Researchers at the University of Chicago (also reported in the New York Times) have explored the tendency to anthropomorphize–how we, especially when lonely, attribute human characteristics to our pets, to inanimate objects, and even to Our Invisible Friend.
The researchers designed three experiments to test their expectations that lonely people are more likely to make up for their lack of social connection by creating humanlike connections with gadgets or pets, or to increase their belief in the supernatural.
In one experiment, the team found a correlation between how lonely people felt and their tendency to describe a gadget in terms of humanlike mental states.
In another experiment, the team made people feel lonely in the laboratory by asking them to write about a time when they felt lonely or isolated. Under those circumstances, they were more likely to believe in the supernatural, whether it be God, angels or miracles, than when they were not feeling lonely.
“If we made them feel lonely, they were also more likely to describe a pet, even if it wasn’t their own pet, as having humanlike mental states that were related to social connection, like being more thoughtful, considerate and compassionate,” Epley said.
The research further revealed that not just any negative emotional state produces this effect. “It’s something special about loneliness,” Epley said. Fear, for example, doesn’t increase reported belief in God, or how people describe their pets.
If loneliness depresses you,
Researchers say that what you’ll do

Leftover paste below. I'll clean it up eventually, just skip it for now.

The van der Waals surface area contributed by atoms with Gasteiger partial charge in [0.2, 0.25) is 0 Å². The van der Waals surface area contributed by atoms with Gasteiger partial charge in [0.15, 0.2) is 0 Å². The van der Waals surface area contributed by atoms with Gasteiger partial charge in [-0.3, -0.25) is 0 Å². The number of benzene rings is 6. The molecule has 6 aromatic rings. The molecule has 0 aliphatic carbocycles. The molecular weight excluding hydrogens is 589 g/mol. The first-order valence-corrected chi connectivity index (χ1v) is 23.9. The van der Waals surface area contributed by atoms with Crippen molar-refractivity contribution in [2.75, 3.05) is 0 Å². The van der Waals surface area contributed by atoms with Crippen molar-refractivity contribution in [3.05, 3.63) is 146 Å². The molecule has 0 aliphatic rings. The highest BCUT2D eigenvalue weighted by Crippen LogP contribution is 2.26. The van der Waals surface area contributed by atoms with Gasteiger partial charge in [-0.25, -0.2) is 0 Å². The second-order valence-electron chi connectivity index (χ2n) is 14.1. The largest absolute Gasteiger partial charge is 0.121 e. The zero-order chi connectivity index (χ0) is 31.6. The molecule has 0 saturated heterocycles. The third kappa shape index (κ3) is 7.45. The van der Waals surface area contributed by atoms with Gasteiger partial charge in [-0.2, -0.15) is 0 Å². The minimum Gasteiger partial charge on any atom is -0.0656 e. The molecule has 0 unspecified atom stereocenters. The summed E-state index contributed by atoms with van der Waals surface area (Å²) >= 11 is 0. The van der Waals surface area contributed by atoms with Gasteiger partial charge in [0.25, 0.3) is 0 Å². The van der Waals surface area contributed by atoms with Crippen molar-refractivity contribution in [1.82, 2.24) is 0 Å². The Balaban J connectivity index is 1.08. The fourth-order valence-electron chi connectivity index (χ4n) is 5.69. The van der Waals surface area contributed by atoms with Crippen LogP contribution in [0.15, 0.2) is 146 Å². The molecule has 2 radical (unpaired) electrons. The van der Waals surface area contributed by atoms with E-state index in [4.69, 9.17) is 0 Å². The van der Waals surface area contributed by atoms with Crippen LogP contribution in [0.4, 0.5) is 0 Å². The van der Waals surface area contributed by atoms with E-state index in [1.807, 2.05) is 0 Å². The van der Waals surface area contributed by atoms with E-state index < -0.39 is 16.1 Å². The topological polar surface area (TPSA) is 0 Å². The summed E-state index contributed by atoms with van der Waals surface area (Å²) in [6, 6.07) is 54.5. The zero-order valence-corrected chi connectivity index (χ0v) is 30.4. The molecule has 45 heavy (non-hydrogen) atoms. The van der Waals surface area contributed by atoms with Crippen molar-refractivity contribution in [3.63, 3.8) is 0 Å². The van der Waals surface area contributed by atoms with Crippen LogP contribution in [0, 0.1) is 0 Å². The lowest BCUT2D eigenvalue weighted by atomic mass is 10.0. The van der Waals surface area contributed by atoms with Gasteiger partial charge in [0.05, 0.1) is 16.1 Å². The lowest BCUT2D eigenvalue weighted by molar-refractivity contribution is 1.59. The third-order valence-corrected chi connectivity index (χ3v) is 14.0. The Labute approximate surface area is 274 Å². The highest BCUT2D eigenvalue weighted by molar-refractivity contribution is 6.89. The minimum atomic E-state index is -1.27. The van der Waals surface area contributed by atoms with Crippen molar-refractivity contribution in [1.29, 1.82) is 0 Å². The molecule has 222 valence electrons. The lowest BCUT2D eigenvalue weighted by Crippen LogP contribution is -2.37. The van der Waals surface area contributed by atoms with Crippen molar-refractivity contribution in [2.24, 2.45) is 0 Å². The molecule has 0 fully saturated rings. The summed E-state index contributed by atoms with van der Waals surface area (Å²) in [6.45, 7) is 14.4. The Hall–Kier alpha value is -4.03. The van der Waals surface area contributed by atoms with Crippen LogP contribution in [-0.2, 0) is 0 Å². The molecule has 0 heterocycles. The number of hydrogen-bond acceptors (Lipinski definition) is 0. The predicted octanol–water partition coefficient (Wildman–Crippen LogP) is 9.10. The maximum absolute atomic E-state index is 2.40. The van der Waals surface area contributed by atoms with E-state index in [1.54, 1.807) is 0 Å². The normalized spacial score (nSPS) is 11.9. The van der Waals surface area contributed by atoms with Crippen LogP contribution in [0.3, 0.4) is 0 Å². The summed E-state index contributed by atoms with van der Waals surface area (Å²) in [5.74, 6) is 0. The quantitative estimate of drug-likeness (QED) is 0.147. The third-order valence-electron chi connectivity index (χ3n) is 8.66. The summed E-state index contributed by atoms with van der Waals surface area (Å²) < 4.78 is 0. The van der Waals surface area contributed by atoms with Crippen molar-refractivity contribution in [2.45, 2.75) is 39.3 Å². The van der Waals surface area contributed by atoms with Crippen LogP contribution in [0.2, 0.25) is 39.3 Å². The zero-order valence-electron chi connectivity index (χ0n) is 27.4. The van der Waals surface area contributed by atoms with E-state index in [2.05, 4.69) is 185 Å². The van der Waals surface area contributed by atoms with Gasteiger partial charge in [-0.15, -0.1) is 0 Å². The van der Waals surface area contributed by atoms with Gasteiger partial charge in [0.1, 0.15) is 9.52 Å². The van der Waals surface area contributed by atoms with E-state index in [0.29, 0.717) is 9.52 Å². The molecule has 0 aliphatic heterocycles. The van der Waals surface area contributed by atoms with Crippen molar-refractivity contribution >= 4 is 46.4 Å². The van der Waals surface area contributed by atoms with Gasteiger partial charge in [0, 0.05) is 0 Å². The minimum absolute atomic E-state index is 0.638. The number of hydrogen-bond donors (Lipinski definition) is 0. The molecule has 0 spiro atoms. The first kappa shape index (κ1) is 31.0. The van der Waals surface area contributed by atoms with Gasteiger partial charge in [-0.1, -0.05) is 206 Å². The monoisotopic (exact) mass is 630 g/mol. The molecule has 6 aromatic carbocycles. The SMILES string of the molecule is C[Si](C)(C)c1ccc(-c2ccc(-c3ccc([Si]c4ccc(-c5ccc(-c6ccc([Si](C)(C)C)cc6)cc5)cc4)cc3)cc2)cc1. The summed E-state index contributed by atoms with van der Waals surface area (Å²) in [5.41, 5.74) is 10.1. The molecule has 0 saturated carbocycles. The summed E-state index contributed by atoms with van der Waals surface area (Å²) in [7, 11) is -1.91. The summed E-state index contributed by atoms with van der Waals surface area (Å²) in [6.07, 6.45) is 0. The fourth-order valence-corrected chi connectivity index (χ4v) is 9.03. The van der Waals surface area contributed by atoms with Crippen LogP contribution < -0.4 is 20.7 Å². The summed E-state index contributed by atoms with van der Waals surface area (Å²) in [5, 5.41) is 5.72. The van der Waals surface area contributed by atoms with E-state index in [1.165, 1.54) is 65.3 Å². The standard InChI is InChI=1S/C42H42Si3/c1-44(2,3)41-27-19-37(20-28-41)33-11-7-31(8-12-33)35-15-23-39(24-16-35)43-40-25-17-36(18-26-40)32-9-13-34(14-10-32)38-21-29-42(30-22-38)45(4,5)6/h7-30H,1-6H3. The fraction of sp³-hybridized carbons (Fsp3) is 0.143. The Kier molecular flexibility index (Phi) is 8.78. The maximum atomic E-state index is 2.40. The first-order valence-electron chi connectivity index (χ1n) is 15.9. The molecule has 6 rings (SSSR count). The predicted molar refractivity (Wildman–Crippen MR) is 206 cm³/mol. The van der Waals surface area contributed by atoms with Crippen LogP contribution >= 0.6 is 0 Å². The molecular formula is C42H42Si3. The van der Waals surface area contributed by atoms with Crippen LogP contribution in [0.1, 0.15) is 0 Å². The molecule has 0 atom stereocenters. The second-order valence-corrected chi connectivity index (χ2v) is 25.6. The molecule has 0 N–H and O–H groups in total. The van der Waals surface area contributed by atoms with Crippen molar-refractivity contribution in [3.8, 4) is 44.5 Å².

If no one’s there with whom to sup,
You’ll be inclined to make one up,
Conversing with a dog or cat,
Or maybe, in the lab, a rat.
When lonely, or in isolation
We use anthropomorphization,
Projecting human mental states
Like wants and needs, or loves and hates
On pets, or cars, or even God
(Explains a lot you might find odd!)
We do this when we feel alone
Or isolated, it is shown,
But not when we’re afraid or mad
And not when we are merely sad–
It’s isolation’s misery
That animates our company.
So Wilson, on the island beach
With human kind so out of reach
Became Chuck Noland’s only friend,
Through thick and thin, till (near) the end.
(In outtakes, we may yet discover,
Wilson also served as lover!)
But why a volleyball? The study
Says the reason for this buddy
Also works to give a god
A greater “humanlike” facade–
So why a ball? The truth, I feel,
Is: Unlike God, the ball was real.
So talking to a volleyball
Is not so crazy after all.
(Oh, and for the record, the application of their study to Wilson is their own idea, not mine.)